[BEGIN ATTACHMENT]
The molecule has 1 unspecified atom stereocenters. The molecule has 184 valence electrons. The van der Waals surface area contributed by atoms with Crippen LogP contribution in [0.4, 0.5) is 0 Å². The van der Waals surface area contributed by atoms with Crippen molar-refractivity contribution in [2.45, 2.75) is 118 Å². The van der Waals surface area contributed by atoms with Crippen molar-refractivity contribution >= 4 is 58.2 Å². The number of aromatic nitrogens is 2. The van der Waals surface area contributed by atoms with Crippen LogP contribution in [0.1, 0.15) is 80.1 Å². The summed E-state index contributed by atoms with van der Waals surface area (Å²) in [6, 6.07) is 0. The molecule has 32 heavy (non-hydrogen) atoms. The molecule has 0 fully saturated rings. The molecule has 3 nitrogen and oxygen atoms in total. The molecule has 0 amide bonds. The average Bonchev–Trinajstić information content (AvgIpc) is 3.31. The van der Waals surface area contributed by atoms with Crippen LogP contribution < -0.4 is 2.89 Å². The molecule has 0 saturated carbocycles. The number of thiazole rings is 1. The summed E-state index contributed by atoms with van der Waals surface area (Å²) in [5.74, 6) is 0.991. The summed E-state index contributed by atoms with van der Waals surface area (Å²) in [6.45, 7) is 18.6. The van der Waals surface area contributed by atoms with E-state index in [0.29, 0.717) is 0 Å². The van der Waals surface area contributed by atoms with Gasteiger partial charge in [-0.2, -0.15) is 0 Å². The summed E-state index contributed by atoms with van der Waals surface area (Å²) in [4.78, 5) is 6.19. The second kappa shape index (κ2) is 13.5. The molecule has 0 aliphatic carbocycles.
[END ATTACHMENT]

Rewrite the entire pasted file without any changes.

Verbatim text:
The molecule has 1 unspecified atom stereocenters. The molecule has 184 valence electrons. The van der Waals surface area contributed by atoms with Crippen LogP contribution in [0.4, 0.5) is 0 Å². The van der Waals surface area contributed by atoms with Crippen molar-refractivity contribution in [2.45, 2.75) is 118 Å². The van der Waals surface area contributed by atoms with Crippen molar-refractivity contribution >= 4 is 58.2 Å². The number of aromatic nitrogens is 2. The van der Waals surface area contributed by atoms with Crippen LogP contribution in [0.1, 0.15) is 80.1 Å². The summed E-state index contributed by atoms with van der Waals surface area (Å²) in [6, 6.07) is 0. The molecule has 32 heavy (non-hydrogen) atoms. The molecule has 0 fully saturated rings. The molecule has 3 nitrogen and oxygen atoms in total. The molecule has 0 amide bonds. The average Bonchev–Trinajstić information content (AvgIpc) is 3.31. The van der Waals surface area contributed by atoms with Crippen LogP contribution < -0.4 is 2.89 Å². The molecule has 0 saturated carbocycles. The number of thiazole rings is 1. The summed E-state index contributed by atoms with van der Waals surface area (Å²) in [5.74, 6) is 0.991. The summed E-state index contributed by atoms with van der Waals surface area (Å²) in [6.45, 7) is 18.6. The van der Waals surface area contributed by atoms with E-state index in [0.29, 0.717) is 0 Å². The van der Waals surface area contributed by atoms with Gasteiger partial charge in [-0.2, -0.15) is 0 Å². The summed E-state index contributed by atoms with van der Waals surface area (Å²) in [4.78, 5) is 6.19. The second kappa shape index (κ2) is 13.5. The molecule has 0 aliphatic carbocycles.